Paul Motian – On Broadway Vol. 1,2,3,4,5. A staggering musical accomplishment by the late, great Motian, one of the most distinctive drummers in jazz. His transformations of the old warhorses are startling and beautiful. My favorites so far are Vol. 3, where the addition of Lee Konitz to the group elevates it to a new level, and Vol. 4, where Rebecca Martin’s vocals manage to make the standards sound less rather than more traditional.
Andrew Cyrille – The Declaration of Musical Independence. Another drummer-led recording, and a surprisingly laid-back one for Cyrille. The real delight here is the rare appearance of Richard Teitelbaum, one of the only true master synthesizer players in jazz (along with, of course, Sun Ra).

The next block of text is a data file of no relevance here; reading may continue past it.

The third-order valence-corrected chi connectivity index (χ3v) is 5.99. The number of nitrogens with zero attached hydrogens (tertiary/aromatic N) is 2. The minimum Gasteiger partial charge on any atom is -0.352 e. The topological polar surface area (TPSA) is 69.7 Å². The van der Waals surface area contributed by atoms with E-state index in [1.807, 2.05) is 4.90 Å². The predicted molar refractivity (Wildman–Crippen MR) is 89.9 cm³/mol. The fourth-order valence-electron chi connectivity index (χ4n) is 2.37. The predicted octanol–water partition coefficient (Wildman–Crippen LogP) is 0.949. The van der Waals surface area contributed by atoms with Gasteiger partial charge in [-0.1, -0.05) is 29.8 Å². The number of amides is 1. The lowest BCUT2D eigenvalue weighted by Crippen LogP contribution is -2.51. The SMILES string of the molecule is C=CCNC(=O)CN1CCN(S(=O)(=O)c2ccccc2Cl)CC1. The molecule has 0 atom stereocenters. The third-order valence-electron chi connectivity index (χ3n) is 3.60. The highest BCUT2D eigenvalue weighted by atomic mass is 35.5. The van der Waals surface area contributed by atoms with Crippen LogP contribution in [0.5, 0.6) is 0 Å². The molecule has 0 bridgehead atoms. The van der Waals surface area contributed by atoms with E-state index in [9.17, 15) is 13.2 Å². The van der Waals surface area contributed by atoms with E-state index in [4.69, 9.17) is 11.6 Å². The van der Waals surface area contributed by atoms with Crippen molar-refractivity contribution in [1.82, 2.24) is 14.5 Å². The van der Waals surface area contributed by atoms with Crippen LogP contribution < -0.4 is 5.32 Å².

Wayne Shorter – Emanon. The quartet tracks are vibrant and excellent, but I wanted to like the large-ensemble bits more than I actually did. Even before this won a Grammy, it was amusing to watch jazz reviewers try to avoid saying anything critical about the graphic novel that accompanies the music, since Shorter is after all a living legend. Indeed, the less said about it the better.
Exploding Star Orchestra – Galactic Parables Vol. 1. A powerful concert recording by Rob Mazurek’s great free-jazz big band. The space references are an obvious homage to Sun Ra, and his use of electronically manipulated voices achieves a similar effect to Ra’s chants and exhortations. But the band’s sound is all its own.
New Zion Trio – Fight Against Babylon. This piano trio led by Jamie Saft makes a serious and sustained attempt to combine jazz improvisation with Jamaican rhythms. The bass and drums indeed do an amazing job of channeling the minimal, trancelike repetitions of reggae. It’s not completely successful, but there are some transcendent moments here.